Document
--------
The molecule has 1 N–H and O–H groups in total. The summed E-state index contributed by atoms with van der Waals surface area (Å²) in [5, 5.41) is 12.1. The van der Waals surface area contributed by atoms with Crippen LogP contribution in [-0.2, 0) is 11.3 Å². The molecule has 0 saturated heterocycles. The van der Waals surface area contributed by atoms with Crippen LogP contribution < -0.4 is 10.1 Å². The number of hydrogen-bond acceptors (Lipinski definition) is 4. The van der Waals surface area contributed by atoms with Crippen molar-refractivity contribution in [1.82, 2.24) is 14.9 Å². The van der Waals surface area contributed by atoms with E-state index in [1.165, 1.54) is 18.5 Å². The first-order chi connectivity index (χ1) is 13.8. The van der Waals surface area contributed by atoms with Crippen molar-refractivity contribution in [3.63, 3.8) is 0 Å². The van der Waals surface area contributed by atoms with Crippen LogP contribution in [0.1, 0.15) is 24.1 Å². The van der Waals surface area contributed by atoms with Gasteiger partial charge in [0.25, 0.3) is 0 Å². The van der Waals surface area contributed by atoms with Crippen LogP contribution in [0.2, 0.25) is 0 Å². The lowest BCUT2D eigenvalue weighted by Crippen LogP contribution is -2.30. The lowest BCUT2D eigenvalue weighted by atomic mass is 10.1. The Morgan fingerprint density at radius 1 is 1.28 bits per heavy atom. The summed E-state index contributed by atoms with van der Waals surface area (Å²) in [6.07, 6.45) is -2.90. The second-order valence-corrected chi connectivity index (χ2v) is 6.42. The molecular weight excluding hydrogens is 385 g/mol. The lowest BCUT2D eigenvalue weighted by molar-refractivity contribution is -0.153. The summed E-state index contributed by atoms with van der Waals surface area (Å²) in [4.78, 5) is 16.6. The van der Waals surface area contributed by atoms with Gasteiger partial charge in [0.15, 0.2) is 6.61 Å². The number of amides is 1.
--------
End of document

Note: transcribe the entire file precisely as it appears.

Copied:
The molecule has 1 N–H and O–H groups in total. The summed E-state index contributed by atoms with van der Waals surface area (Å²) in [5, 5.41) is 12.1. The van der Waals surface area contributed by atoms with Crippen LogP contribution in [-0.2, 0) is 11.3 Å². The molecule has 0 saturated heterocycles. The van der Waals surface area contributed by atoms with Crippen LogP contribution < -0.4 is 10.1 Å². The number of hydrogen-bond acceptors (Lipinski definition) is 4. The van der Waals surface area contributed by atoms with Crippen molar-refractivity contribution in [1.82, 2.24) is 14.9 Å². The van der Waals surface area contributed by atoms with E-state index in [1.165, 1.54) is 18.5 Å². The first-order chi connectivity index (χ1) is 13.8. The van der Waals surface area contributed by atoms with Crippen molar-refractivity contribution in [3.63, 3.8) is 0 Å². The van der Waals surface area contributed by atoms with Crippen LogP contribution in [0.1, 0.15) is 24.1 Å². The van der Waals surface area contributed by atoms with Gasteiger partial charge in [0.25, 0.3) is 0 Å². The van der Waals surface area contributed by atoms with Crippen LogP contribution in [0.2, 0.25) is 0 Å². The lowest BCUT2D eigenvalue weighted by Crippen LogP contribution is -2.30. The lowest BCUT2D eigenvalue weighted by atomic mass is 10.1. The Morgan fingerprint density at radius 1 is 1.28 bits per heavy atom. The summed E-state index contributed by atoms with van der Waals surface area (Å²) in [6.07, 6.45) is -2.90. The second-order valence-corrected chi connectivity index (χ2v) is 6.42. The molecular weight excluding hydrogens is 385 g/mol. The lowest BCUT2D eigenvalue weighted by molar-refractivity contribution is -0.153. The summed E-state index contributed by atoms with van der Waals surface area (Å²) in [4.78, 5) is 16.6. The van der Waals surface area contributed by atoms with Gasteiger partial charge in [0.15, 0.2) is 6.61 Å². The number of amides is 1.